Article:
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PostPosted: Fri Nov 17, 2017 9:48 pm 
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pancelticpiper wrote:
Here's a little thing I did on cuts, pats, and rolls. Like many music things they're tough to clearly put into words, but are extremely simple when demonstrated.

https://www.youtube.com/watch?v=Nfu_fDUyNHs


Thanks Richard, I've been told that I will be watching your video tomorrow haha and I'm looking forward to that. You are so right about needing to see something demonstrated as opposed to reading about it. Cheers for that.


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PostPosted: Sun Nov 19, 2017 10:40 am 
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Hey gang, I just wanted to say thanks to the good folks who pointed me in the right direction for trying to learn this whistle with very little direction. The suggested links and advice have been very helpful. Truth be told I was really reluctant to join this forum and put it off for quite a while. I assume that there are heaps of people like me who start trying to play the whistle, then throw in the towel after realizing they are in over their heads. Fortunately, I like to get obsessed about every project I take on. That being said, I wouldn't be too surprised to see a good portion of C&F members rolling their collective eyes at my intro. That's ok, everyone needs to start somewhere. I do appreciate those that did take the time. Cheers.


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PostPosted: Sun Nov 19, 2017 1:11 pm 
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Nah, we're all pretty much just like you - folks who got in over our heads and then stuck with it. "Natural" musicians take up difficult instruments, like the fiddle. People who aren't sure about their musical ability buy something that looks simple, like a whistle. Lots give up, but if you persist, you'll make it.

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PostPosted: Sun Nov 19, 2017 1:19 pm 
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s1m0n wrote:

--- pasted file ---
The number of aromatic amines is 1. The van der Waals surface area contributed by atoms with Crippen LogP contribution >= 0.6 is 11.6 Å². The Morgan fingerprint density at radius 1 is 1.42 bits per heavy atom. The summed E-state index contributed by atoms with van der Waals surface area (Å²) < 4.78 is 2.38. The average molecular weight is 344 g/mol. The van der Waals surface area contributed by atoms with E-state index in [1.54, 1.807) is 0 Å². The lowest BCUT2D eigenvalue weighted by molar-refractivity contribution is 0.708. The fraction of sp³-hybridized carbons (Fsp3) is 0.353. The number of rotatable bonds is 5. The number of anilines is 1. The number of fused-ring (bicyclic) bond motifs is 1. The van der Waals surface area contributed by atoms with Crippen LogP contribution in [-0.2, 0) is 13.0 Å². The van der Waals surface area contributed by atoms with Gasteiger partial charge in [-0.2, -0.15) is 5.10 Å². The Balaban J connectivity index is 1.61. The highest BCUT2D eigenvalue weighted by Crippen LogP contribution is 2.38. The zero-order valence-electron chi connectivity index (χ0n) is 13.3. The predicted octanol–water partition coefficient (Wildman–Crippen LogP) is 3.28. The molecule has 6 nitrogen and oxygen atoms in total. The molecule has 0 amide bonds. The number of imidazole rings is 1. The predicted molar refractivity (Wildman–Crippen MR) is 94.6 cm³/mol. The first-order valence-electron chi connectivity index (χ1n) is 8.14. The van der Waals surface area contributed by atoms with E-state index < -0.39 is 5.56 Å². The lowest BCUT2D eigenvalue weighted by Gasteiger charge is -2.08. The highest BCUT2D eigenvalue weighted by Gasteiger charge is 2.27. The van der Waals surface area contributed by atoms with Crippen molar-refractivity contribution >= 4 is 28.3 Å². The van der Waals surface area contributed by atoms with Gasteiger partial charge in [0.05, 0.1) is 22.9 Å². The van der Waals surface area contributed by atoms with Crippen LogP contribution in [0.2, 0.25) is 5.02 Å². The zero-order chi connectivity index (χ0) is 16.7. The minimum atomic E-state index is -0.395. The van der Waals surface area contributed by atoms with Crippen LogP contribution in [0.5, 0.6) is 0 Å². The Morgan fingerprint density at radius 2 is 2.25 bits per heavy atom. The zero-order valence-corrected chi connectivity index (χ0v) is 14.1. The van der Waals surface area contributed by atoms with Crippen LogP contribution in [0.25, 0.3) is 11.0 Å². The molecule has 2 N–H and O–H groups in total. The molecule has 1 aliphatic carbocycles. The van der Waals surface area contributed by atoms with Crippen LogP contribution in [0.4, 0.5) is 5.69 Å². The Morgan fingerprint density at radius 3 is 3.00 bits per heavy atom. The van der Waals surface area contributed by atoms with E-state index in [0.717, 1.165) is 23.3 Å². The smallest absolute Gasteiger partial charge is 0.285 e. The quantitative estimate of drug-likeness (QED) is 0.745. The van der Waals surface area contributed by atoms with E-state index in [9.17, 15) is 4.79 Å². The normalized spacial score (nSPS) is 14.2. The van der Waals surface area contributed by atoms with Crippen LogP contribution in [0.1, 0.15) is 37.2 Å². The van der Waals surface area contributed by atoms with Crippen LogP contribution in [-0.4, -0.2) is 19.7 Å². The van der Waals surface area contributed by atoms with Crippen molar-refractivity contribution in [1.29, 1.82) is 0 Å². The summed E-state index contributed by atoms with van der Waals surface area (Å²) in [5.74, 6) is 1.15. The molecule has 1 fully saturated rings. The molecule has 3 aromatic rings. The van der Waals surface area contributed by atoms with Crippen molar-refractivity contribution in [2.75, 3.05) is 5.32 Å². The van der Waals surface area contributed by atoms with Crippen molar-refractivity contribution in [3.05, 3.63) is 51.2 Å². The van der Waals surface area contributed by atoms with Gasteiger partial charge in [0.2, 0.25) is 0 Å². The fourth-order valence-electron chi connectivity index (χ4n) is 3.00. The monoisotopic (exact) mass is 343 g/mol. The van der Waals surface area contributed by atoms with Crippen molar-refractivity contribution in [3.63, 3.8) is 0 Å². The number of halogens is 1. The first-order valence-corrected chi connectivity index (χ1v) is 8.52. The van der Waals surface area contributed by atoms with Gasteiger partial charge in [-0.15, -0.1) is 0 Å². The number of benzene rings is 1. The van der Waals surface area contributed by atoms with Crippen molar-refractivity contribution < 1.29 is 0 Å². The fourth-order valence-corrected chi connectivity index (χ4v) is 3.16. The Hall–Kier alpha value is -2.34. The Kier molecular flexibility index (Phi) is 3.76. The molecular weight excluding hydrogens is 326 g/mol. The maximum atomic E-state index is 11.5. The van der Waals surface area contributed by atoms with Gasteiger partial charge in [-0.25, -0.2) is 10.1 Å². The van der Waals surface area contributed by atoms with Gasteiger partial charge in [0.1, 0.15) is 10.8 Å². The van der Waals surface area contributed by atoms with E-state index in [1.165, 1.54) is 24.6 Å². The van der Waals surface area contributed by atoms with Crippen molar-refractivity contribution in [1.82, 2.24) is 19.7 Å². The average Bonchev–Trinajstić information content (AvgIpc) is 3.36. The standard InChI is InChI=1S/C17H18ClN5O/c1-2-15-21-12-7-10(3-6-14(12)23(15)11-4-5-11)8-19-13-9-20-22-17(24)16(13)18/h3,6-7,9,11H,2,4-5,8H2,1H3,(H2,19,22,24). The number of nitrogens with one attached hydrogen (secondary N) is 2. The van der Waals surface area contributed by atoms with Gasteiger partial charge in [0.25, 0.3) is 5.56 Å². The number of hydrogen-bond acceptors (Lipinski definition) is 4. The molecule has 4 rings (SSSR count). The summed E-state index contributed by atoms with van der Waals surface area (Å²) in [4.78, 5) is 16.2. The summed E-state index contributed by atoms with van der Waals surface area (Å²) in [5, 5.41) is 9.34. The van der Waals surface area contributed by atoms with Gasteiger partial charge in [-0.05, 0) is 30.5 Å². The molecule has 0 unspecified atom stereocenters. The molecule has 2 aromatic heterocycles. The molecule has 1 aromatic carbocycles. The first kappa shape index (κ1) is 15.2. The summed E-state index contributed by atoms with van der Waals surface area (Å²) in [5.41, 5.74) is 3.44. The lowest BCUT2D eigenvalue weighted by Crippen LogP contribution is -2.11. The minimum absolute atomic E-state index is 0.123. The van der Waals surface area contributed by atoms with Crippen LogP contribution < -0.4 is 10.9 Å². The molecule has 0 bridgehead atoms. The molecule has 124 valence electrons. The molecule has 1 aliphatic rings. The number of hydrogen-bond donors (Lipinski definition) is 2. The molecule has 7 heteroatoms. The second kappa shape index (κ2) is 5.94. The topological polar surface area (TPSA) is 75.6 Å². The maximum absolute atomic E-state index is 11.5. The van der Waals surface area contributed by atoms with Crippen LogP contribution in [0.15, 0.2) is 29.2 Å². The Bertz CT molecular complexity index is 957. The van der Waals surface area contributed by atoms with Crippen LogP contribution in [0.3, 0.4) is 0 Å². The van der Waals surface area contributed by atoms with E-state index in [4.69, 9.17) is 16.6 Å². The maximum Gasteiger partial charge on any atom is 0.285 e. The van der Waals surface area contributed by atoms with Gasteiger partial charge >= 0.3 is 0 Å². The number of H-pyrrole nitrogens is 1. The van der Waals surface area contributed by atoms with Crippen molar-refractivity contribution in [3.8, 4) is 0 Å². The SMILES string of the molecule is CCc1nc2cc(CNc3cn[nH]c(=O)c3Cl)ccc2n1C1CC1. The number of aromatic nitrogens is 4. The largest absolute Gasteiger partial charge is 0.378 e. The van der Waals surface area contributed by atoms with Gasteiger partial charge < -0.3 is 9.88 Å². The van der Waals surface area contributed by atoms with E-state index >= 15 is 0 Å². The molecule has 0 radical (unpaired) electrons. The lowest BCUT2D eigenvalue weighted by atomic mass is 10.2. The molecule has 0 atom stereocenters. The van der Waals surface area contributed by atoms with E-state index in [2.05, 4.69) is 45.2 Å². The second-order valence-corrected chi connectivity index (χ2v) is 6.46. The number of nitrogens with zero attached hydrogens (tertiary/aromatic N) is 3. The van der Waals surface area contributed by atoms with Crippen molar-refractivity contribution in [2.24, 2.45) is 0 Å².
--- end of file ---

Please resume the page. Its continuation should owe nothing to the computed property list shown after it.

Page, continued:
Nah, we're all pretty much just like you - folks who got in over our heads and then stuck with it. "Natural" musicians take up difficult instruments, like the fiddle. People who aren't sure about their musical ability buy something that looks simple, like a whistle. Lots give up, but if you persist, you'll make it.


Good to know that I'm not alone. I really hope to stick with it. Practice, practice, practice!!


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PostPosted: Tue Nov 21, 2017 2:31 pm 
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Another very important thing to do is listen, listen, listen. Not only to whistle players but every other instrument connected to the genre.

For instance you could hear the same tune played on a fiddle, then on a whistle then on accordion and listen for the different ways of ornamentation and different takes on a tune.
As well as being enjoyable it is an integral part of learning this music.

Learning the whistle can be very rewarding, to become proficient takes time, enthusiasm and dedication and of course a love of the tunes!


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PostPosted: Tue Nov 21, 2017 3:49 pm 
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DaveAuty wrote:
Another very important thing to do is listen, listen, listen. Not only to whistle players but every other instrument connected to the genre.

For instance you could hear the same tune played on a fiddle, then on a whistle then on accordion and listen for the different ways of ornamentation and different takes on a tune.
As well as being enjoyable it is an integral part of learning this music.

Learning the whistle can be very rewarding, to become proficient takes time, enthusiasm and dedication and of course a love of the tunes!


Seems like sound advice to me. I'll need to train my ears a bit but i figure that if I stick with it and practice my brains out it will all come together. I do love a lot of the tunes but I may just need to dismantle them a bit in my head to figure them out. I'll get there.


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PostPosted: Wed Nov 22, 2017 1:59 am 
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Just to give you an example of different takes on a tune. Below are a couple of renderings of 'Shandon Bells' a jig played firstly on flute (Brid O'Gorman) then on whistle (Joe Bane). The Joe Bane version has the dots as well.

https://www.youtube.com/watch?v=CwZUJiU ... AxKNjJFS31

http://www.rogermillington.com/tunetoc/index.html


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